|January 8, 2002||atimes.com|
The isolation of India
By Francesco Sisci
BEIJING - The renewed tension between India and Pakistan, even if it is short of war, as now seems the case, is likely to remain for some time and further complicate the process of finding new political stability in the area. Despite the fierce military build-up on the two sides of the border, as days go by a settlement appears in sight: in response to Pakistan's crackdown on the organizations, Lashkar-e-Toiba or Jaish-e-Mohammed, accused of having masterminded the terrorist attack against India's parliament in New Delhi, India will not attack Pakistan.
The arrests and this political compromise might be not enough to appease the Indians after the parliament attack, which was a serious threat against their security, but the compromise will be less dangerous than the total destabilization of Pakistan. Islamabad's sudden repudiation of the Taliban is reported to have created a rift between itself and Pakistan-based terrorists operating in Kashmir. These groups, whether operating in Afghanistan or in Kashmir, have strong backing among the Pakistani people and the government's decision to oppose them is causing a large rift in the population. This rift would be widened by war with India.
Pakistan would most likely be defeated in a conventional clash with India and Islamabad would be plunged into political unrest that could eventually lead to the "Afghanization" of Pakistan or to the use of Pakistani nuclear weapons against its neighbor. Even without recourse to nuclear weapons, the Afghanization of Pakistan could start a chain reaction in India - trigger more tension in Indian Kashmir, then enhance Hindu militancy in the majority of the population and thus rekindle sedition among the Muslim minority. All of this would in turn squeeze the thin non-religious layer of the Indian establishment.
Thus a war against Pakistan, while serving the purpose of vindicating India's honor and re-establishing its domestic short-term sense of security, would complicate India's long-term regional position. India needs to get out of its geopolitical isolation.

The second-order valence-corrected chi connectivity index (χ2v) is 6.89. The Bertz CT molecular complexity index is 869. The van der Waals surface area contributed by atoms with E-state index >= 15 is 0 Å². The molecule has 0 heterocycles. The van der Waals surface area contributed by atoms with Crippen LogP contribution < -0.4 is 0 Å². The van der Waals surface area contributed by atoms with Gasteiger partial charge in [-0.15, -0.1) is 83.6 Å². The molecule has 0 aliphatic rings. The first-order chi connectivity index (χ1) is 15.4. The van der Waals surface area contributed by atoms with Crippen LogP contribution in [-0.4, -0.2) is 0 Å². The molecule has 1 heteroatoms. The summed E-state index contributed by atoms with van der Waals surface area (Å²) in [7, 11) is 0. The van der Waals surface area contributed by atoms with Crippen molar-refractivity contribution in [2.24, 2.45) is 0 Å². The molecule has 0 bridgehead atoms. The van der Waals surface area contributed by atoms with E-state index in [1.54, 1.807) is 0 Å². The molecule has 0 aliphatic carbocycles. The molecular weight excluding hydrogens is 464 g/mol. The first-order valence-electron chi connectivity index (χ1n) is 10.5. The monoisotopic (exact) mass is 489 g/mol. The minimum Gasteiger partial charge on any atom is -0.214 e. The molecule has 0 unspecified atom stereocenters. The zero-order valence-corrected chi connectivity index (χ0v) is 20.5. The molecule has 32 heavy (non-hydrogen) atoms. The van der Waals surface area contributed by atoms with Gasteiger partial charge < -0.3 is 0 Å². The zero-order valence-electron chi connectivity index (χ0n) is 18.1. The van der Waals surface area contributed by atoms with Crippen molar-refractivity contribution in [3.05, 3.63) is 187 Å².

Before September 11, New Delhi had managed to reach out to the United States: it had pledged its support for the US national missile defense plans and, in return, the US was making India, the largest democracy in the world, its South Asian partner. The potentials for the agreement were huge. However, the need to wage a war in Afghanistan brought back the tough reality of geography: Pakistan was essential to the US for its attack on and control of Afghanistan, whereas India was at best secondary.
This reality is even starker now. In the last days of December, Pakistani President Pervez Musharraf ominously announced that he would move his troops from the Afghan to the Indian border. But the Pakistani troops on the Afghan border were necessary to seal the area and help secure the capture of fugitive Al-Qaeda fighters or of Osama bin Laden, which was the Americans' ultimate goal of the Afghan war. Conversely, the US didn't want a military confrontation between Pakistan and India, which might expand the Afghan destabilization to Pakistan. Therefore Musharraf's announcement of the redeployment of his troops was a cry for help to the US in order to defuse the possibility of war with India, which would further rock his unstable throne. The US soon obliged by putting pressure on Indian Prime Minister Atal Bihari Vajpayee and pouring cold water on the hot Indian spirits.